My non-serious Stereotyping Response is to wear Approachable perfume, and give up hope if he recognizes the scent. (If, by some bizarre coincidence there isn't a perfume called Approachable, then someone should take advantage of the opportunity.)
Posted by vennominon on December 9, 2013 at 5:13 PM · Report this
17
Ms Kitty (and Dr Sean as well?) - If memory serves, Mr JJ does not approach women, or at least has not done so for a long time. I have nothing to say in opposition to Ms Kitty's post, and, given that this letter did concern M-F approaches your conclusion seemed plausible, but feel it incumbent to mark that men who complain about approaching and the difficulties therein may have problems that have nothing whatever to do with women.

My apologies to Mr JJ if I am confusing you with someone else who happens to be the same-sexer, but, even if I am, I do often protest when a non-gendered comment is treated as gendered. As #6 stated, "approach somebody," acknowledging that the poster might not have meant, "approach a woman," even if a response concerned itself entirely with approaching women (and there are valid reasons for such a response), would have been a nice touch.
Posted by vennominon on December 9, 2013 at 5:38 PM · Report this
18
@12 Then you clearly have no idea how many times I've set nervous shy nice boys up with girls, written dating profiles for them, or otherwise tried to talk them up/get them laid. I have a great deal of sympathy, having been without sex for years at a time myself, and not traditionally attractive, so that I get what it's like to be so damn sexually pent up and denied that you are inherently creepy - the need gets in the way, and it does freak people out. It is desperation, and it scares/repels everyone, male or female, even if it's coming from a female. Some people choose to get bitter about it, and this makes them extra repellant. Being female, you are constantly bombarded with guys expecting you to behave in certain ways, including being generally sexually available. I have no sympathy with that. Happy to help nice guys get laid, even desperate ones that can come off as creepy occasionally unintentionally. Not interested in helping dangerous bitter aggressive assholes. There is a clear difference.
Posted by gnot on December 9, 2013 at 6:34 PM · Report this
19
@17 I should add that I am male and same sex attracted.

Not surprised by the vitriol either. Same scene, different decade. Incidentally, I am well and truly off the market and I am so glad that I do not have to put up with that crap anymore. In case you're wondering, I would wait for men to approach me in the main. Also if I wasn't interested I would be smiling and polite, unlike most.

Posted by JJinAus on December 9, 2013 at 6:55 PM · Report this
bhowie 20
I identify with the shy guy at the gym. I am handsome but somewhat socially awkward AND all too cognizant of not creeping women out in situations like the bus, the gym, etc. Sometimes I get eye contact and smiles from women in those situations and when I do I WAY OVERTHINK it and usually miss the opportunity.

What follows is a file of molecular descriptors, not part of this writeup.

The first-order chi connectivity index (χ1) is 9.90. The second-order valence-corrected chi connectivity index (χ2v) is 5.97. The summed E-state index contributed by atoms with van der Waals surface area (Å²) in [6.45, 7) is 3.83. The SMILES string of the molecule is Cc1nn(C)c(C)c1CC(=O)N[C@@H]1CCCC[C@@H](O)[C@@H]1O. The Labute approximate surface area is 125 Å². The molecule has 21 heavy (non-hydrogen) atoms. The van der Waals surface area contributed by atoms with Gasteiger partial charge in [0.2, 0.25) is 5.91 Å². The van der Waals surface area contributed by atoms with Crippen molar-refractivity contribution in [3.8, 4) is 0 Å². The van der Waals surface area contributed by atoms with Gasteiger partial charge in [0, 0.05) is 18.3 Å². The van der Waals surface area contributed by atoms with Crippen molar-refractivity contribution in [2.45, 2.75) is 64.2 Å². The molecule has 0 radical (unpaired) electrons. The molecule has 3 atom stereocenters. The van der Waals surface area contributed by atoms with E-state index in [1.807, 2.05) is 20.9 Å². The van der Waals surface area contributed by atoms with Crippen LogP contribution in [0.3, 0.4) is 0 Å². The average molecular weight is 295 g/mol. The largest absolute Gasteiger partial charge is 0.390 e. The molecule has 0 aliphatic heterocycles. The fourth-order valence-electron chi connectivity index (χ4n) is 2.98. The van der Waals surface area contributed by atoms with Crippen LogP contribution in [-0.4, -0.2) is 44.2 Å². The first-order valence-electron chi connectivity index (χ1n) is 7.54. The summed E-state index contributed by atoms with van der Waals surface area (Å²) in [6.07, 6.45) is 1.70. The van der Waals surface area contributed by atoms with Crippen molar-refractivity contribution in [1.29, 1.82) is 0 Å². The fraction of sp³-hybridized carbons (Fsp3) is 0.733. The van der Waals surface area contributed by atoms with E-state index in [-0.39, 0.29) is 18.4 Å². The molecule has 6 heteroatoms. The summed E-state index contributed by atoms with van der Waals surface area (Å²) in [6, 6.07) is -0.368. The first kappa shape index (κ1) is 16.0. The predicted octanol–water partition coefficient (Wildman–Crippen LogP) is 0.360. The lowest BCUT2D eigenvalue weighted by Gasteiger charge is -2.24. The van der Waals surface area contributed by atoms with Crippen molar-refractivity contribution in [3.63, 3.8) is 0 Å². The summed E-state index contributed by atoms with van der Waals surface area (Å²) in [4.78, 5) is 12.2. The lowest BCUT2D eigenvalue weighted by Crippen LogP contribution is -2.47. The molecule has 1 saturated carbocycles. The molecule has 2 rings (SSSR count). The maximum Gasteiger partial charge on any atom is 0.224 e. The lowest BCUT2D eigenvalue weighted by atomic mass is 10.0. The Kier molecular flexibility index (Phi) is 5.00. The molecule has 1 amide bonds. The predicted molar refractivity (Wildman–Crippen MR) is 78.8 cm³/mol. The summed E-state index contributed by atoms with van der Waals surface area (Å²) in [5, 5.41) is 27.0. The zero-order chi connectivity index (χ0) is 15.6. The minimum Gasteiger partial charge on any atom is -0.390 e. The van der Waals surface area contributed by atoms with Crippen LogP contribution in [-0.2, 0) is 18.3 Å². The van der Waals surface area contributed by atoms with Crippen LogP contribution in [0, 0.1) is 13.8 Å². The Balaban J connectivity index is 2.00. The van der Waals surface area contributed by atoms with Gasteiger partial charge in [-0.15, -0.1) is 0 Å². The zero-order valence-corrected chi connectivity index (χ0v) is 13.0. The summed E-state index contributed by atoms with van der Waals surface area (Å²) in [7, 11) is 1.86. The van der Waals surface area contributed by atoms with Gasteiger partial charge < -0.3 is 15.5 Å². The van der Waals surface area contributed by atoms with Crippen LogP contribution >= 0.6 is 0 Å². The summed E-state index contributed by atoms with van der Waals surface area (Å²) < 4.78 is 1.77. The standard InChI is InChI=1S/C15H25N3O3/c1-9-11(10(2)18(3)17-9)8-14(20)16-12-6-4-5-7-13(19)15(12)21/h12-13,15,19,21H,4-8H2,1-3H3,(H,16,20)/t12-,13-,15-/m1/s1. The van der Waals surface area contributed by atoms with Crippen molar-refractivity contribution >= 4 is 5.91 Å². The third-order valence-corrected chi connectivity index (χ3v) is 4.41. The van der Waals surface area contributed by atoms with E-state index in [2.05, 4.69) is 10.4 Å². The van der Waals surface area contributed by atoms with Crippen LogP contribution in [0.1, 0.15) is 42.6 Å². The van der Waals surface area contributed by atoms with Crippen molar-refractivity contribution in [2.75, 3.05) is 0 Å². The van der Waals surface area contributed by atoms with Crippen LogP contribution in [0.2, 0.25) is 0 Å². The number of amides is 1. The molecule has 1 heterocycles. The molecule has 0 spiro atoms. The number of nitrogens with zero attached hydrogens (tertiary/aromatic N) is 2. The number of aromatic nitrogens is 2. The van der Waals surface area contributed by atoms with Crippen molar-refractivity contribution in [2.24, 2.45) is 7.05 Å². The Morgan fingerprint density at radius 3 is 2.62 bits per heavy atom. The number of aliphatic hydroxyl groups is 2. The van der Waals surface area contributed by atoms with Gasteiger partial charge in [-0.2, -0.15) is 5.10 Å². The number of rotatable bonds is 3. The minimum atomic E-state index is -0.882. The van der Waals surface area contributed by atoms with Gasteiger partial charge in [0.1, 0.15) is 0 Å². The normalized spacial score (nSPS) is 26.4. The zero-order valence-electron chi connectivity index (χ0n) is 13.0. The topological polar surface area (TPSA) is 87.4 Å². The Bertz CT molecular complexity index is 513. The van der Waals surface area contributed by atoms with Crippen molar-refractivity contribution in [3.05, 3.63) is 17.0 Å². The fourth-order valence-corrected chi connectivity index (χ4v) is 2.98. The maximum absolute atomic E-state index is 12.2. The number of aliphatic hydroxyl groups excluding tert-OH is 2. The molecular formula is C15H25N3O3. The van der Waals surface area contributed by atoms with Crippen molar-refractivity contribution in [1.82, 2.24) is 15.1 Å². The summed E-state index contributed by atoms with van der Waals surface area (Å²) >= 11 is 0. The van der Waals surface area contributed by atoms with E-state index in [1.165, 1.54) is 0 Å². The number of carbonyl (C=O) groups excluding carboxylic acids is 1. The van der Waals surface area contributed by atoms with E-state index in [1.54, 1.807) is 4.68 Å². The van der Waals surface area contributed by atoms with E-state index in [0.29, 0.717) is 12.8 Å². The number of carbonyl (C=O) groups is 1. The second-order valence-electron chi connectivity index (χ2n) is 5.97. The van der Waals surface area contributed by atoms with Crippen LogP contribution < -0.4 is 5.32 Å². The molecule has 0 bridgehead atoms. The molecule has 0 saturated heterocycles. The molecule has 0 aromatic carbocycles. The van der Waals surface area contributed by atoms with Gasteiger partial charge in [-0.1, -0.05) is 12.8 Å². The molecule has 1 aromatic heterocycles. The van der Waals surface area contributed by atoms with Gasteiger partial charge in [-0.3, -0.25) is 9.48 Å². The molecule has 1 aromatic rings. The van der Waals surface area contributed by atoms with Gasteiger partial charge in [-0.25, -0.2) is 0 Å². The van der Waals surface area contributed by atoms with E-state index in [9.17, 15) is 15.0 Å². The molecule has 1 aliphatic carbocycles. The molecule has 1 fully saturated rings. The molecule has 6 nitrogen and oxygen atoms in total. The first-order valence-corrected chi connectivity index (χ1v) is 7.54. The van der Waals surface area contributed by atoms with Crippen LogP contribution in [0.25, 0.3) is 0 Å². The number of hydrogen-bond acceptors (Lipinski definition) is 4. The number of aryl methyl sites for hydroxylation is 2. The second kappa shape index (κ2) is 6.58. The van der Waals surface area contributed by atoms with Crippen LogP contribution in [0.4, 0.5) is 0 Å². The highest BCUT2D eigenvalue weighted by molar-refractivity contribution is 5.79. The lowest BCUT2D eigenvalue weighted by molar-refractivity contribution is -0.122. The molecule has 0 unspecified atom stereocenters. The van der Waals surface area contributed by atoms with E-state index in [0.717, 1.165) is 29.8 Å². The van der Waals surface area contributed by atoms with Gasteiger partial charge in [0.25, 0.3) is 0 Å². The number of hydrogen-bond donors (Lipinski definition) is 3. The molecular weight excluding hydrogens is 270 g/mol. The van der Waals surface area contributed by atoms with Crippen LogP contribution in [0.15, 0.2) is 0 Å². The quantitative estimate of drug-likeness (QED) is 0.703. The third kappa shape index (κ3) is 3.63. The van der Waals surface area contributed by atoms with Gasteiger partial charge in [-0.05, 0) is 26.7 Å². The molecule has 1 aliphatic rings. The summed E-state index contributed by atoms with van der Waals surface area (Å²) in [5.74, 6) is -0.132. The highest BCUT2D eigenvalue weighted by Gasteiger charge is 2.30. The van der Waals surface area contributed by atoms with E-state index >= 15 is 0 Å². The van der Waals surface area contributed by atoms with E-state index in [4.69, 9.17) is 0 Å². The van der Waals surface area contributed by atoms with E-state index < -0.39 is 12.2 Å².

So yeah, I should just say something stupid ("How about this weather?") and if she really does dig me she won't give a shit how smart or cool or funny my opener is and we can take it from there.
Posted by bhowie on December 9, 2013 at 7:08 PM · Report this
21
@19- wait, so your original comment @6 was your opinion as an approached person- as in you considered anyone you thought unattractive who approached you a troll/ creeper? In that case, speak for yourself, not everyone in the universe. I guess my original disgust with the blanket comment stands- it's a really nasty way to paint the rest of the world.

Either that or you're being a hypocrite and saying it's fine for you to reject people, but anyone who rejected you was clearly doing so for shallow reasons totally outside your control.

Sorry, but there's no way the original statement was anything constructive.
Posted by firelizard19 on December 9, 2013 at 7:27 PM · Report this
22
And yeah- totally agree with you bhowie. I took forever to figure out that basic flirting is really just making a point to talk to someone and show interest in them as a person. Later it can escalate, or someone can just ask the other out, but the concept of a straight-up pickup has always struck me as awkward- that's why pickup lines are jokes! So yeah- just start talking and see where it goes. The interest is implied if you seek him/her out to chat.
Posted by firelizard19 on December 9, 2013 at 7:32 PM · Report this
23
@21 I actually don't care what you or anyone else thinks.
Posted by JJinAus on December 9, 2013 at 8:58 PM · Report this
Sandiai 24
@22, that's what I thought too. Why put all this pressure on the situation? Can she just say, "hi my name is...." and be friendly to him like maybe a normal person would?
Posted by Sandiai on December 10, 2013 at 12:45 AM · Report this
Christampa 25
@23- You shouldn't participate in conversations if the only opinion you value is your own.
Posted by Christampa on December 10, 2013 at 4:15 AM · Report this
26
Mr JJ - I'm glad my memory is functioning. You have indicated as much.

M? Lizard - I took Mr JJ's post as a sort of hint that he became one who waited to be approached because of the generally harsh reception he received when he approached anyone.

I think some bisexual perspective here would be most helpful. OS approaching has to contend with gendered expectations and presumably increased frequency of questionable approachability, while SS approaching has the much more obvious presence of the Hierarchy of Beauty in play. This is not to claim that either is worse than the other, but to suggest that the differences may make finding common ground for discussion more difficult than one might expect.